There is nothing in your adult life that requires feedback after every three to five minutes.
Think about that for a second.
So why do you, the classroom observer, feel the need to provide teachers with written and/or verbal feedback after every quick, formative observation? Could it be… Guilt?
Guilt, due to the fact that you do not visit classrooms enough to have an accurate understanding of each teacher’s strengths and weaknesses.
If so, this guilt drives you to compensate by doing one of two things.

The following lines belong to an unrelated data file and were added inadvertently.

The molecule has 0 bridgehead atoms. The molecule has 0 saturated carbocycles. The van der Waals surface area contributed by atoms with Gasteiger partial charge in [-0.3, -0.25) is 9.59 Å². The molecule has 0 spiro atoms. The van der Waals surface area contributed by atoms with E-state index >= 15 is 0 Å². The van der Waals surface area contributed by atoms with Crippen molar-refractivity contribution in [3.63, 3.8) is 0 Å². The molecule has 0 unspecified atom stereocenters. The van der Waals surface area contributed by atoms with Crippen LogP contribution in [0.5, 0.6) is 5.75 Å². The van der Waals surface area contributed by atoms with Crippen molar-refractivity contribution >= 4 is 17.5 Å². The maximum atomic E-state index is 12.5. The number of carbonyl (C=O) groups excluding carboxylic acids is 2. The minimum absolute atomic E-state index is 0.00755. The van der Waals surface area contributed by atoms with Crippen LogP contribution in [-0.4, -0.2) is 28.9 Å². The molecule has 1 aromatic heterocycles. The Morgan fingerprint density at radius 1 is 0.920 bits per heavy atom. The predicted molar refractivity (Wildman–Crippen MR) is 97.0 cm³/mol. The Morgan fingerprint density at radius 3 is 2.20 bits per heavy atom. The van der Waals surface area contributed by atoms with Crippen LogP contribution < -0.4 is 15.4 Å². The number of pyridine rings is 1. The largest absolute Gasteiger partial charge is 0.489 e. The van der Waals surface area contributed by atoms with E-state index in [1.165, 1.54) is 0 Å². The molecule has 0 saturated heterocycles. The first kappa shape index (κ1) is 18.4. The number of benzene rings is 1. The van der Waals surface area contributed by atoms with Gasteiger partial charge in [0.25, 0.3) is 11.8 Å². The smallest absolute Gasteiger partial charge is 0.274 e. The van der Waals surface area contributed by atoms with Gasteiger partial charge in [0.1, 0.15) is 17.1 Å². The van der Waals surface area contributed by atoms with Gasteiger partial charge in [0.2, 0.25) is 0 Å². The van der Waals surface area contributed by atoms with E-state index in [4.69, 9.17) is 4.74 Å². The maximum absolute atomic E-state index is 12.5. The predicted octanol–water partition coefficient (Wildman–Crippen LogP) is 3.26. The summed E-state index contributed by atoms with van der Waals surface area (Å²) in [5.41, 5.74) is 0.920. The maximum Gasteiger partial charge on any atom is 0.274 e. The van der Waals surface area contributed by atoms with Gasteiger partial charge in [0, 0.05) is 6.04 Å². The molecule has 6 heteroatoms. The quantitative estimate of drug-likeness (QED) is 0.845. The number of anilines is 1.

1. You leave the teacher with a long checklist of practices, with a couple of those practices checked off. This is essentially worthless information because no one can do everything, all the time.
2. Or, you project what you would have done during the three minutes that you observed the classroom and then send that dubious information to the teacher in an email. But what you would do is of little use… Because you aren’t actually teaching students anymore.
Assail your guilt by visiting classrooms more often and having semi-regular discussions about the patterns of practice that you observe over time. This is the essence of coaching and how you, the observer, make a greater, more positive impact on campus culture and performance.
Think. Work. Achieve.
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